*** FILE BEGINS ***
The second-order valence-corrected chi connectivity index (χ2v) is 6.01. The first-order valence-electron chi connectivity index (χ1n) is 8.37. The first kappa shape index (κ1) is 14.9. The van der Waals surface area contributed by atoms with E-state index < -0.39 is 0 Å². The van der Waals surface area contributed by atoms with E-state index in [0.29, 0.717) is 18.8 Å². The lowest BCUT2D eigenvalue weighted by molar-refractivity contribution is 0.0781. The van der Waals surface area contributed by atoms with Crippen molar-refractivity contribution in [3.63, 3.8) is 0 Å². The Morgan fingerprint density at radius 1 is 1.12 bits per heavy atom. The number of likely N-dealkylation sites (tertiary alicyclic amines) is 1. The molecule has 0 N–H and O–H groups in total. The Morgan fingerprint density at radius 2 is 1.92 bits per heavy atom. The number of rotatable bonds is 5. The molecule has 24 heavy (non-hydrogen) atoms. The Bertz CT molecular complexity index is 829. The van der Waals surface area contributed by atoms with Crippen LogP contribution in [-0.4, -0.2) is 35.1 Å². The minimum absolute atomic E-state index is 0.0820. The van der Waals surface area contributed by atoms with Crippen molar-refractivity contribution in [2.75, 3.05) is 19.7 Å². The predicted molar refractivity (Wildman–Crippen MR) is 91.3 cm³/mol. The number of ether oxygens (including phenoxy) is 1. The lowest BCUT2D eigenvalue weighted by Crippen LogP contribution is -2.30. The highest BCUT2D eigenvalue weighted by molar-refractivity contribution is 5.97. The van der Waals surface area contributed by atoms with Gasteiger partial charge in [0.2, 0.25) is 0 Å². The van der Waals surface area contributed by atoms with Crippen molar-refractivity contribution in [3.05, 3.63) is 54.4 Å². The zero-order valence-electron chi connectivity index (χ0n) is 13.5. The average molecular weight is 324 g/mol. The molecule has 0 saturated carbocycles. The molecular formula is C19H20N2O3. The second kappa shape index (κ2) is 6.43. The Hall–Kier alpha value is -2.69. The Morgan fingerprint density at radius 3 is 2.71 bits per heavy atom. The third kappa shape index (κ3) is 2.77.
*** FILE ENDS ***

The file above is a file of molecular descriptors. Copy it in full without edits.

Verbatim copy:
The second-order valence-corrected chi connectivity index (χ2v) is 6.01. The first-order valence-electron chi connectivity index (χ1n) is 8.37. The first kappa shape index (κ1) is 14.9. The van der Waals surface area contributed by atoms with E-state index < -0.39 is 0 Å². The van der Waals surface area contributed by atoms with E-state index in [0.29, 0.717) is 18.8 Å². The lowest BCUT2D eigenvalue weighted by molar-refractivity contribution is 0.0781. The van der Waals surface area contributed by atoms with Crippen molar-refractivity contribution in [3.63, 3.8) is 0 Å². The Morgan fingerprint density at radius 1 is 1.12 bits per heavy atom. The number of likely N-dealkylation sites (tertiary alicyclic amines) is 1. The molecule has 0 N–H and O–H groups in total. The Morgan fingerprint density at radius 2 is 1.92 bits per heavy atom. The number of rotatable bonds is 5. The molecule has 24 heavy (non-hydrogen) atoms. The Bertz CT molecular complexity index is 829. The van der Waals surface area contributed by atoms with Crippen LogP contribution in [-0.4, -0.2) is 35.1 Å². The minimum absolute atomic E-state index is 0.0820. The van der Waals surface area contributed by atoms with Crippen molar-refractivity contribution in [2.75, 3.05) is 19.7 Å². The predicted molar refractivity (Wildman–Crippen MR) is 91.3 cm³/mol. The number of ether oxygens (including phenoxy) is 1. The lowest BCUT2D eigenvalue weighted by Crippen LogP contribution is -2.30. The highest BCUT2D eigenvalue weighted by molar-refractivity contribution is 5.97. The van der Waals surface area contributed by atoms with Gasteiger partial charge in [0.2, 0.25) is 0 Å². The van der Waals surface area contributed by atoms with Crippen molar-refractivity contribution in [3.05, 3.63) is 54.4 Å². The zero-order valence-electron chi connectivity index (χ0n) is 13.5. The average molecular weight is 324 g/mol. The molecule has 0 saturated carbocycles. The molecular formula is C19H20N2O3. The second kappa shape index (κ2) is 6.43. The Hall–Kier alpha value is -2.69. The Morgan fingerprint density at radius 3 is 2.71 bits per heavy atom. The third kappa shape index (κ3) is 2.77.